abdominal


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ab·dom·i·nal

(ab-dom'i-năl),
Relating to the abdomen.

abdominal

/ab·dom·i·nal/ (ab-dom´ĭ-n'l) pertaining to the abdomen.

abdominal

(ăb-dŏm′ə-nəl)
adj.
Of or relating to the abdomen.
n.
An abdominal muscle: an exercise machine that works the abdominals.

ab·dom′i·nal·ly adv.

abdominal

adjective Pertaining or referring to the abdomen.

ab·dom·i·nal

(ab-dom'i-năl)
Relating to the abdomen.

abdominal

1. Referring to the ABDOMEN.
2. Of a surgical operation performed through an incision in the wall of the abdomen, which could be performed via a different route, e.g. an abdominal hysterectomy.

abdominal

pertaining to, affecting or originating in the abdomen. See also abdominal paracentesis, abdominal sounds.

abdominal binding
a wide bandage applied to the abdomen to raise intra-abdominal pressure. Its primary purposes are (1) to limit the displacement of the diaphragm during thoracic compression of cardiopulmonary resuscitation, thereby raising intrathoracic pressures achieved and improving forward blood flow, and (2) to maintain blood volume in the central circulation during hemorrhagic shock.
abdominal breathing
an abnormal form of respiratory movement in which the thorax is fixed and the inspiratory and expiratory movement of the lungs are carried out by the diaphragm and the abdominal muscles so that there are exaggerated movements of the abdominal wall.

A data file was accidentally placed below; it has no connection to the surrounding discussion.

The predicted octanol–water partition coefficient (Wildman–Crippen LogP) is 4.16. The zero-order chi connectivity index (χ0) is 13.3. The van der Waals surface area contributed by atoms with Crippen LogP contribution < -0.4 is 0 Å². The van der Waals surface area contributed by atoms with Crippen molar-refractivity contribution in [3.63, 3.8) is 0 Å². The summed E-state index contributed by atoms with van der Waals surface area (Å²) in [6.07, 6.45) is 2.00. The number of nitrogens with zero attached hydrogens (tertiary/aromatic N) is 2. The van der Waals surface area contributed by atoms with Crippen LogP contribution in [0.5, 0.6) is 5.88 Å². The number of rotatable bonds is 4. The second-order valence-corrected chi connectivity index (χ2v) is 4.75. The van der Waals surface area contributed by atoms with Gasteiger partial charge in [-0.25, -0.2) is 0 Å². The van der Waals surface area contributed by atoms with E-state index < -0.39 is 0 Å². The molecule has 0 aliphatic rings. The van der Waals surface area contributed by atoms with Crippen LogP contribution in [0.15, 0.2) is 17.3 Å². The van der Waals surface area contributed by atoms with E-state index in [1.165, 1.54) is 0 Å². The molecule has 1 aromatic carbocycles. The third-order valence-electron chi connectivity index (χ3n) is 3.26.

abdominal cavity
the body cavity between the diaphragm and the pelvis; contains the abdominal organs.
abdominal enlargement
may result from fluid effusions (transudate, exudate or blood), enlargement of viscera (neoplasia, dilatation, engorgement or physiological phenomena, e.g. pregnancy), intra-abdominal masses or fat. Weakness of the abdominal wall usually results in a pendulous rather than enlarged abdomen.
abdominal lavage
see abdominal lavage.
abdominal muscle ischemia
an unexplained ischemic necrosis of the internal oblique muscle of ewes in late pregnancy which are carrying twins or triplets. Results in ventral hernia but often with little apparent effect on the ease of lambing.
abdominal muscles
the paired muscles of the flank and belly that surround and support the abdominal viscera.
abdominal pad
see abdominal pad.
abdominal pain
may arise from an abdominal organ, the peritoneum or be referred as from spinal nerves.
abdominal regions
arbitrary, descriptive subdivisions of the abdomen made up of three groups of three (like a noughts-and-crosses grid), three along the middle—xiphoid, umbilical and pubic, and three lateral pairs—hypochondriac, lateral abdominal and inguinal.
abdominal silhouette
the shape of the abdomen viewed from behind.
abdominal trier
see trier.
abdominal tunic
see tunica flava abdominis.
abdominal viscera
the organs contained within the abdominal cavity; they include the stomach, intestines, liver, spleen, pancreas, and parts of the urinary and reproductive tracts.
abdominal wall
consists of the parietal peritoneum, the deep and superficial layers of fascia, the transverse abdominal, internal and external abdominal oblique muscles, the subcutaneous tissue and the skin. It contains the umbilicus, the cicatrix marking the entry point of the umbilical cord, and is traversed by the inguinal canal, and at its caudal extremity carries the prepubic tendon, the ventral attachment of the wall to the pubic bones.